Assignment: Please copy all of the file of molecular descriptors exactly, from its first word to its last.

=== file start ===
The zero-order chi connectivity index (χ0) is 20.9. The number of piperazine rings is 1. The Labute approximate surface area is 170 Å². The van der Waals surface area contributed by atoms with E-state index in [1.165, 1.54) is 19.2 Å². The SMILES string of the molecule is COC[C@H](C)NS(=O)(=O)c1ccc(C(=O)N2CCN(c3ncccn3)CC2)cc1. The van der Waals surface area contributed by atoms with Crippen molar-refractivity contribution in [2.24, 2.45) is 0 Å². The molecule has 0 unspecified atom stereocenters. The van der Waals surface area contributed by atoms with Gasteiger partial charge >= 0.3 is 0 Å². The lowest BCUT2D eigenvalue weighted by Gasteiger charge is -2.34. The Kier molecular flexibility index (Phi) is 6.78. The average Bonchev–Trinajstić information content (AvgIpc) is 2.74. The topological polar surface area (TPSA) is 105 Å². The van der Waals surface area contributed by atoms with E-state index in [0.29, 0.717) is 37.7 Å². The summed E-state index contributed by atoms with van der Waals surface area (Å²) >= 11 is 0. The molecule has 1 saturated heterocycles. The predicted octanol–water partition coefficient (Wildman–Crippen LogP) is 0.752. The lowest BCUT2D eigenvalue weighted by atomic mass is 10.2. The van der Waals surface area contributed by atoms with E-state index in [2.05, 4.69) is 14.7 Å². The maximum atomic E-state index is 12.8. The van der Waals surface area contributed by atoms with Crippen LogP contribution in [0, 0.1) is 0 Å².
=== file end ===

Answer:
The zero-order chi connectivity index (χ0) is 20.9. The number of piperazine rings is 1. The Labute approximate surface area is 170 Å². The van der Waals surface area contributed by atoms with E-state index in [1.165, 1.54) is 19.2 Å². The SMILES string of the molecule is COC[C@H](C)NS(=O)(=O)c1ccc(C(=O)N2CCN(c3ncccn3)CC2)cc1. The van der Waals surface area contributed by atoms with Crippen molar-refractivity contribution in [2.24, 2.45) is 0 Å². The molecule has 0 unspecified atom stereocenters. The van der Waals surface area contributed by atoms with Gasteiger partial charge >= 0.3 is 0 Å². The lowest BCUT2D eigenvalue weighted by Gasteiger charge is -2.34. The Kier molecular flexibility index (Phi) is 6.78. The average Bonchev–Trinajstić information content (AvgIpc) is 2.74. The topological polar surface area (TPSA) is 105 Å². The van der Waals surface area contributed by atoms with E-state index in [0.29, 0.717) is 37.7 Å². The summed E-state index contributed by atoms with van der Waals surface area (Å²) >= 11 is 0. The molecule has 1 saturated heterocycles. The predicted octanol–water partition coefficient (Wildman–Crippen LogP) is 0.752. The lowest BCUT2D eigenvalue weighted by atomic mass is 10.2. The van der Waals surface area contributed by atoms with E-state index in [2.05, 4.69) is 14.7 Å². The maximum atomic E-state index is 12.8. The van der Waals surface area contributed by atoms with Crippen LogP contribution in [0, 0.1) is 0 Å².